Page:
- The 46-year-old Pakistani American now holds a lifetime position on a U.S. district court in New Jersey.
The Senate confirmed Zahid N. Quraishi to the District Court of New Jersey on June 10, making him the first Muslim to sit on federal district court. In a rare bipartisan vote, 34 Republicans joined their Democrat colleagues in voting to confirm Quraishi — 83 to16. The 46-year-old Pakistani American now holds a lifetime seat on a U.S. district court in New Jersey.
In his speech on the Senate floor today, Sen. Robert Menendez (D-N.J.) described Quraishi as “a man of integrity consummate public servant, and a trailblazer for Asian Americans and Muslim Americans across this country who dream of one day presiding over a court of their own.” He later tweeted: “HISTORY MADE: The Senate just confirmed Zahid Quraishi to the federal District Court of New Jersey, making him the first Muslim American in U.S. history to serve as an Article III federal judge.”
His colleague, Sen. Richard J. Durbin (D-Ill.), chairman of the Senate Judiciary Committee, in his speech, talked about how Quraishi’s work in the private sector was cut short by a “strange, tragic twist of fate. His first day of work was September 11, 2001. The events of that day inspired Judge Quraishi to work in public service,” Durbin said.
Quraishi got a shoutout from Gov. Phil Murphy and Sen. Cory Booker. “Congratulations to Zahid Quraishi on being confirmed to the U.S. District Court for the District of New Jersey – the first Muslim federal judge in our nation’s history,” Murphy tweeted.
“Congrats to Judge Zahid Quraishi on his historic confirmation to the U.S. District Court of New Jersey,” tweeted Booker. “Zahid’s character, skill and expertise as a jurist, and his long standing service to our state and country make him an excellent addition to the court.”
Prior to his appointment as magistrate judge for the District of New Jersey, Quraishi was a partner at Riker Danzig where he chaired the firm’s White Collar Criminal Defense and Investigations Group and served as his firm’s first Chief Diversity Officer. Before joining Riker Danzig, Quraishi served as an Assistant U.S. Attorney in the U.S. Attorney’s Office for the District of New Jersey from 2008 to 2013.
Prior to joining the U.S. Attorney’s office, he served as an assistant chief counsel at the U.S. Department of Homeland Security. He also served as a military prosecutor and achieved the rank of Captain in the U.S. Army Judge Advocate General’s Corps, deploying to Iraq in support of Operation Iraqi Freedom in 2004 and 2006.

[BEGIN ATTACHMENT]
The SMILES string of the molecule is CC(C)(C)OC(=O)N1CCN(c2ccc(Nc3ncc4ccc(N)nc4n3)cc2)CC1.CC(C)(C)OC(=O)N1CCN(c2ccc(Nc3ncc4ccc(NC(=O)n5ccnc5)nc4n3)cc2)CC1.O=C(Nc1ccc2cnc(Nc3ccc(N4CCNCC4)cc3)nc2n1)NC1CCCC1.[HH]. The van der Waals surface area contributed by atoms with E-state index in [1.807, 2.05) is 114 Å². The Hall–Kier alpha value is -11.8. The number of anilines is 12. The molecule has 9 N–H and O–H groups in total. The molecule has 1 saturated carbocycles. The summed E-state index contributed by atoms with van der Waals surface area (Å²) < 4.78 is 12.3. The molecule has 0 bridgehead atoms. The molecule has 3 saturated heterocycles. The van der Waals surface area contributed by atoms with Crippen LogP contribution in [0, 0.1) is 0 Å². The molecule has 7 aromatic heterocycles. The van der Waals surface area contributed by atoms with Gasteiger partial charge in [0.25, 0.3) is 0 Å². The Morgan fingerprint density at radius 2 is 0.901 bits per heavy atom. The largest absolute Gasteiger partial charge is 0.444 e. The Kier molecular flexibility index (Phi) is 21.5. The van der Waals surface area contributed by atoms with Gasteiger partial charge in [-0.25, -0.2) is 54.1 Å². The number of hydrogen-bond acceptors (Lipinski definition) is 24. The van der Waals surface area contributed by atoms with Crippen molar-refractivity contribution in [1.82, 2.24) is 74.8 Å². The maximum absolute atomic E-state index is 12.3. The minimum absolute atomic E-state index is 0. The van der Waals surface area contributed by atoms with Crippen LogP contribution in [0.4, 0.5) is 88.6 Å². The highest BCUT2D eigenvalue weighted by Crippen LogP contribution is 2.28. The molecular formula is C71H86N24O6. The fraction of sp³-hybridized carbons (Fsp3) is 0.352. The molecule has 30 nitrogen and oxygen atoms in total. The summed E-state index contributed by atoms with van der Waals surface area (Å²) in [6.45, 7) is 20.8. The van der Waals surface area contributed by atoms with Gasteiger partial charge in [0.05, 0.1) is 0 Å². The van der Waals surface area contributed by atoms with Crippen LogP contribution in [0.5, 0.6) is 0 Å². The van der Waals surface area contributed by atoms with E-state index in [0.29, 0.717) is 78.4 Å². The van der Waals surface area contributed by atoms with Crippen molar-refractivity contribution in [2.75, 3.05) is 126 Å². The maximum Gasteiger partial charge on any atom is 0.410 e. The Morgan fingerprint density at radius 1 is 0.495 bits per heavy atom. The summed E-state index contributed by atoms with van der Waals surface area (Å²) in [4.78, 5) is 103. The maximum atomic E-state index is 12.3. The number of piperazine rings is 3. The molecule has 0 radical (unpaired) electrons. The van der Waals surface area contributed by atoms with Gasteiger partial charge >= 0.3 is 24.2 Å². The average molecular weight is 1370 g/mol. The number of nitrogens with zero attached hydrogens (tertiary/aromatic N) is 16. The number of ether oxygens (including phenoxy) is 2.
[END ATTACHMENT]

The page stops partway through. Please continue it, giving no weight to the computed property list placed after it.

Earlier in his career, Quraishi worked in private practice and clerked for Judge Edwin H. Stern, of the Superior Court of New Jersey, Appellate Division, from 2000 to 2001. As a native of New York City who was raised in Fanwood, New Jersey, Quraishi earned a degree in criminal justice from the John Jay College of Criminal Justice before attending Rutgers Law School in Newark from 1997-2000.
In law school, he served as managing business editor for the Computer & Technology Law Journal, and as a member of the Rutgers Moot Court Board. He also worked as a teaching assistant for the Legal Research and Writing course. After graduating from law school, Quraishi clerked for the New Jersey Superior Court, Appellate Division and served as an associate at the law firm of LeBoeuf, Lamb, Greene & MacRae.
The Senate also voted 52-to-46 to move ahead on the nomination of Ketanji Brown Jackson to the influential U.S. Court of Appeals for the D.C. Circuit. Jackson, 50, is a former public defender and member of the U.S. Sentencing Commission who has served on the District Court in Washington for eight years. A final vote is expected on June 14. If confirmed, she would replace Merrick Garland, who became President Biden’s attorney general in March.